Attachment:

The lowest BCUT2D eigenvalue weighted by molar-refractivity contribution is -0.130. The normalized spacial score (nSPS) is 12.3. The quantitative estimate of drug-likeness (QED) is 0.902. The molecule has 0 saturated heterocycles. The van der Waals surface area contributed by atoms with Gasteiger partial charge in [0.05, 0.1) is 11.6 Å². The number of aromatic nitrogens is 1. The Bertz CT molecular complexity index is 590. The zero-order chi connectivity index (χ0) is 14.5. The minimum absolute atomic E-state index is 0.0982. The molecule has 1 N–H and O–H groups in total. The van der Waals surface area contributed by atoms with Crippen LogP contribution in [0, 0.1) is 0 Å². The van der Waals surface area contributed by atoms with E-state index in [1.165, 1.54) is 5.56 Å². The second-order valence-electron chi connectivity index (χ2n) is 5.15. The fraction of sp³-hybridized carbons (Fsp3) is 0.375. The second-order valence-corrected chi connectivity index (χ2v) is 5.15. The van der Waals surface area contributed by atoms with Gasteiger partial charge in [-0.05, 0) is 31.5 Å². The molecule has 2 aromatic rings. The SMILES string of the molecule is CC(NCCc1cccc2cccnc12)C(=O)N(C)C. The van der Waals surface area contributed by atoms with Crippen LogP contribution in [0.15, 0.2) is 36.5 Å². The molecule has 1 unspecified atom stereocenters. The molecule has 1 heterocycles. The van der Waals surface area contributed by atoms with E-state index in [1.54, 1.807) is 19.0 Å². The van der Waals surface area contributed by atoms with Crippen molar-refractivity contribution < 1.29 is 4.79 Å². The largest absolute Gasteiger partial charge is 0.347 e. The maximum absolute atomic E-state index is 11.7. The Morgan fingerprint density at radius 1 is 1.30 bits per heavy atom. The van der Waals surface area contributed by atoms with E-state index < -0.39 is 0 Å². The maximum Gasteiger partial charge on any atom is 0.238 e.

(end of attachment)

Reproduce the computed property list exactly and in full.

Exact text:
The lowest BCUT2D eigenvalue weighted by molar-refractivity contribution is -0.130. The normalized spacial score (nSPS) is 12.3. The quantitative estimate of drug-likeness (QED) is 0.902. The molecule has 0 saturated heterocycles. The van der Waals surface area contributed by atoms with Gasteiger partial charge in [0.05, 0.1) is 11.6 Å². The number of aromatic nitrogens is 1. The Bertz CT molecular complexity index is 590. The zero-order chi connectivity index (χ0) is 14.5. The minimum absolute atomic E-state index is 0.0982. The molecule has 1 N–H and O–H groups in total. The van der Waals surface area contributed by atoms with Crippen LogP contribution in [0, 0.1) is 0 Å². The van der Waals surface area contributed by atoms with E-state index in [1.165, 1.54) is 5.56 Å². The second-order valence-electron chi connectivity index (χ2n) is 5.15. The fraction of sp³-hybridized carbons (Fsp3) is 0.375. The second-order valence-corrected chi connectivity index (χ2v) is 5.15. The van der Waals surface area contributed by atoms with Gasteiger partial charge in [-0.05, 0) is 31.5 Å². The molecule has 2 aromatic rings. The SMILES string of the molecule is CC(NCCc1cccc2cccnc12)C(=O)N(C)C. The van der Waals surface area contributed by atoms with Crippen LogP contribution in [0.15, 0.2) is 36.5 Å². The molecule has 1 unspecified atom stereocenters. The molecule has 1 heterocycles. The van der Waals surface area contributed by atoms with E-state index in [1.54, 1.807) is 19.0 Å². The van der Waals surface area contributed by atoms with Crippen molar-refractivity contribution < 1.29 is 4.79 Å². The largest absolute Gasteiger partial charge is 0.347 e. The maximum absolute atomic E-state index is 11.7. The Morgan fingerprint density at radius 1 is 1.30 bits per heavy atom. The van der Waals surface area contributed by atoms with E-state index < -0.39 is 0 Å². The maximum Gasteiger partial charge on any atom is 0.238 e.